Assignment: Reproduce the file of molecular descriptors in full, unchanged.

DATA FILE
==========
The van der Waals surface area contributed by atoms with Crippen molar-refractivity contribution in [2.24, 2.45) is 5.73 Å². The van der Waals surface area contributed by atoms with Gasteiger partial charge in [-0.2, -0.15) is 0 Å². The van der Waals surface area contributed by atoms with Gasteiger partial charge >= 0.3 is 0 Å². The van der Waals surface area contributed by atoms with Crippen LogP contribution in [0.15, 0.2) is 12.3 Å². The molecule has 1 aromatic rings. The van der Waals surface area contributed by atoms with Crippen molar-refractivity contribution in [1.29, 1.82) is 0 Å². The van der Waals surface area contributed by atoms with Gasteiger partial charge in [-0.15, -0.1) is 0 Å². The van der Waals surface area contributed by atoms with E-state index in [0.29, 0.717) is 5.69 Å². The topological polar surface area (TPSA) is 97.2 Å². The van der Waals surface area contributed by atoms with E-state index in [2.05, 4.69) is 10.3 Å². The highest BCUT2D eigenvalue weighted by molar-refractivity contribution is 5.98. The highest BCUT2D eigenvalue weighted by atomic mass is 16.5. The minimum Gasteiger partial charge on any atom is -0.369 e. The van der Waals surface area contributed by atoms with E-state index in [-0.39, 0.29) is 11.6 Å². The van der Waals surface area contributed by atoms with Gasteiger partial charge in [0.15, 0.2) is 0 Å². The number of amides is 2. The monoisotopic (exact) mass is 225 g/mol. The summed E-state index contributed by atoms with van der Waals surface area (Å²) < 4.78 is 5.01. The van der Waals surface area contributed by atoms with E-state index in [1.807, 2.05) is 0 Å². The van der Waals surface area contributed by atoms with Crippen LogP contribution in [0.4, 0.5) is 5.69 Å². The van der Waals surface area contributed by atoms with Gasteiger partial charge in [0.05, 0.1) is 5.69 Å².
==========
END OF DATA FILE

The van der Waals surface area contributed by atoms with Crippen molar-refractivity contribution in [2.24, 2.45) is 5.73 Å². The van der Waals surface area contributed by atoms with Gasteiger partial charge in [-0.2, -0.15) is 0 Å². The van der Waals surface area contributed by atoms with Gasteiger partial charge >= 0.3 is 0 Å². The van der Waals surface area contributed by atoms with Crippen LogP contribution in [0.15, 0.2) is 12.3 Å². The molecule has 1 aromatic rings. The van der Waals surface area contributed by atoms with Crippen molar-refractivity contribution in [1.29, 1.82) is 0 Å². The van der Waals surface area contributed by atoms with Gasteiger partial charge in [-0.15, -0.1) is 0 Å². The van der Waals surface area contributed by atoms with E-state index in [0.29, 0.717) is 5.69 Å². The topological polar surface area (TPSA) is 97.2 Å². The van der Waals surface area contributed by atoms with E-state index in [2.05, 4.69) is 10.3 Å². The highest BCUT2D eigenvalue weighted by molar-refractivity contribution is 5.98. The highest BCUT2D eigenvalue weighted by atomic mass is 16.5. The minimum Gasteiger partial charge on any atom is -0.369 e. The van der Waals surface area contributed by atoms with E-state index in [-0.39, 0.29) is 11.6 Å². The van der Waals surface area contributed by atoms with Gasteiger partial charge in [0.15, 0.2) is 0 Å². The number of amides is 2. The monoisotopic (exact) mass is 225 g/mol. The summed E-state index contributed by atoms with van der Waals surface area (Å²) < 4.78 is 5.01. The van der Waals surface area contributed by atoms with E-state index in [1.807, 2.05) is 0 Å². The van der Waals surface area contributed by atoms with Crippen LogP contribution in [0.4, 0.5) is 5.69 Å². The van der Waals surface area contributed by atoms with Gasteiger partial charge in [0.05, 0.1) is 5.69 Å².